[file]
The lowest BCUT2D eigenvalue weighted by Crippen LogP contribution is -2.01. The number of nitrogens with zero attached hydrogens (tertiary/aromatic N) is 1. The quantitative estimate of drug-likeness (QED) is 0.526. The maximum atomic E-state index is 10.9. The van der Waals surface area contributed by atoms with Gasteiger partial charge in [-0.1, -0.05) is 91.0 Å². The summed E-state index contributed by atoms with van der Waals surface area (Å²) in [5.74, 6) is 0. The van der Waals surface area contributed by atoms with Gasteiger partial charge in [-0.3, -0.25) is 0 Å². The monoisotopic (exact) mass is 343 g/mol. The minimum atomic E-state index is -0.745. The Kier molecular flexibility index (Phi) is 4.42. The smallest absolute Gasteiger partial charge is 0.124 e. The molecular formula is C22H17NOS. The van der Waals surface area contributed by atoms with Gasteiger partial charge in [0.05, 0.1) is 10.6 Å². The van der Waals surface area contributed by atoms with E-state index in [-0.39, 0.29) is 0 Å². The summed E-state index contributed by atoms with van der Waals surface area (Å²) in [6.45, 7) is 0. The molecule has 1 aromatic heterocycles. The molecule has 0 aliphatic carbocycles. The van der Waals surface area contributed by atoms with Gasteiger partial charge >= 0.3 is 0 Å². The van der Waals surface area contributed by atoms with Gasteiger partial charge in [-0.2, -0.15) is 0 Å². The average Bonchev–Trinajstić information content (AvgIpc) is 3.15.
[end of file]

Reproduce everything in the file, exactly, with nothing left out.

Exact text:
The lowest BCUT2D eigenvalue weighted by Crippen LogP contribution is -2.01. The number of nitrogens with zero attached hydrogens (tertiary/aromatic N) is 1. The quantitative estimate of drug-likeness (QED) is 0.526. The maximum atomic E-state index is 10.9. The van der Waals surface area contributed by atoms with Gasteiger partial charge in [-0.1, -0.05) is 91.0 Å². The summed E-state index contributed by atoms with van der Waals surface area (Å²) in [5.74, 6) is 0. The van der Waals surface area contributed by atoms with Gasteiger partial charge in [-0.3, -0.25) is 0 Å². The monoisotopic (exact) mass is 343 g/mol. The minimum atomic E-state index is -0.745. The Kier molecular flexibility index (Phi) is 4.42. The smallest absolute Gasteiger partial charge is 0.124 e. The molecular formula is C22H17NOS. The van der Waals surface area contributed by atoms with Gasteiger partial charge in [0.05, 0.1) is 10.6 Å². The van der Waals surface area contributed by atoms with E-state index in [-0.39, 0.29) is 0 Å². The summed E-state index contributed by atoms with van der Waals surface area (Å²) in [6.45, 7) is 0. The molecule has 1 aromatic heterocycles. The molecule has 0 aliphatic carbocycles. The van der Waals surface area contributed by atoms with Gasteiger partial charge >= 0.3 is 0 Å². The van der Waals surface area contributed by atoms with Gasteiger partial charge in [-0.2, -0.15) is 0 Å². The average Bonchev–Trinajstić information content (AvgIpc) is 3.15.